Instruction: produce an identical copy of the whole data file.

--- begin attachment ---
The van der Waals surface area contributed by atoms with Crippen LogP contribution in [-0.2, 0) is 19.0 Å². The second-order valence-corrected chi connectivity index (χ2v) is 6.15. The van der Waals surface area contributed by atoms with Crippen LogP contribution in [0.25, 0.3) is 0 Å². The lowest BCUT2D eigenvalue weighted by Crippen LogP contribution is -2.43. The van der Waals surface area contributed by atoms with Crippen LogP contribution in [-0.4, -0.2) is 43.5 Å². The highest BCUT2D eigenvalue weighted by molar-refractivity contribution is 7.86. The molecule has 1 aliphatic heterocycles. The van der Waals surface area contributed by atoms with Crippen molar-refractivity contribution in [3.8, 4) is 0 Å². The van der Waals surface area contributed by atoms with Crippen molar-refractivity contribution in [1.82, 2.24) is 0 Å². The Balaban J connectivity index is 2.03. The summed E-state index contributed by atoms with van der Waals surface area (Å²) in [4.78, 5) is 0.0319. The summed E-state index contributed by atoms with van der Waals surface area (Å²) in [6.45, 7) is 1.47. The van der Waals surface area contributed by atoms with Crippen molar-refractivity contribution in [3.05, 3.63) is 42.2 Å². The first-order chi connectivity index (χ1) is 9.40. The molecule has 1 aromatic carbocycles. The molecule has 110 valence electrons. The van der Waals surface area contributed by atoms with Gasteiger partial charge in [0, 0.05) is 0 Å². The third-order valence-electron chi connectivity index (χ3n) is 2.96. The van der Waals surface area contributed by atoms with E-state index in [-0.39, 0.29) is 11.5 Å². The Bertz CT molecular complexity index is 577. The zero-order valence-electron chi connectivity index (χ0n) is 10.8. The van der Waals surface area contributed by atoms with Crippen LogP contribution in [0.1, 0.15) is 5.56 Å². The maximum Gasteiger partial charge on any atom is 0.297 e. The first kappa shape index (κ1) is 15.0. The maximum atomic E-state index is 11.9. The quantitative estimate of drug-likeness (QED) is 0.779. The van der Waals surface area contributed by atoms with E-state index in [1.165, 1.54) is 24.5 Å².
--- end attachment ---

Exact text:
The van der Waals surface area contributed by atoms with Crippen LogP contribution in [-0.2, 0) is 19.0 Å². The second-order valence-corrected chi connectivity index (χ2v) is 6.15. The van der Waals surface area contributed by atoms with Crippen LogP contribution in [0.25, 0.3) is 0 Å². The lowest BCUT2D eigenvalue weighted by Crippen LogP contribution is -2.43. The van der Waals surface area contributed by atoms with Crippen LogP contribution in [-0.4, -0.2) is 43.5 Å². The highest BCUT2D eigenvalue weighted by molar-refractivity contribution is 7.86. The molecule has 1 aliphatic heterocycles. The van der Waals surface area contributed by atoms with Crippen molar-refractivity contribution in [3.8, 4) is 0 Å². The van der Waals surface area contributed by atoms with Crippen molar-refractivity contribution in [1.82, 2.24) is 0 Å². The Balaban J connectivity index is 2.03. The summed E-state index contributed by atoms with van der Waals surface area (Å²) in [4.78, 5) is 0.0319. The summed E-state index contributed by atoms with van der Waals surface area (Å²) in [6.45, 7) is 1.47. The van der Waals surface area contributed by atoms with Crippen molar-refractivity contribution in [3.05, 3.63) is 42.2 Å². The first-order chi connectivity index (χ1) is 9.40. The molecule has 1 aromatic carbocycles. The molecule has 110 valence electrons. The van der Waals surface area contributed by atoms with Gasteiger partial charge in [0, 0.05) is 0 Å². The third-order valence-electron chi connectivity index (χ3n) is 2.96. The van der Waals surface area contributed by atoms with E-state index in [-0.39, 0.29) is 11.5 Å². The Bertz CT molecular complexity index is 577. The zero-order valence-electron chi connectivity index (χ0n) is 10.8. The van der Waals surface area contributed by atoms with Crippen LogP contribution in [0.1, 0.15) is 5.56 Å². The maximum Gasteiger partial charge on any atom is 0.297 e. The first kappa shape index (κ1) is 15.0. The maximum atomic E-state index is 11.9. The quantitative estimate of drug-likeness (QED) is 0.779. The van der Waals surface area contributed by atoms with E-state index in [1.165, 1.54) is 24.5 Å².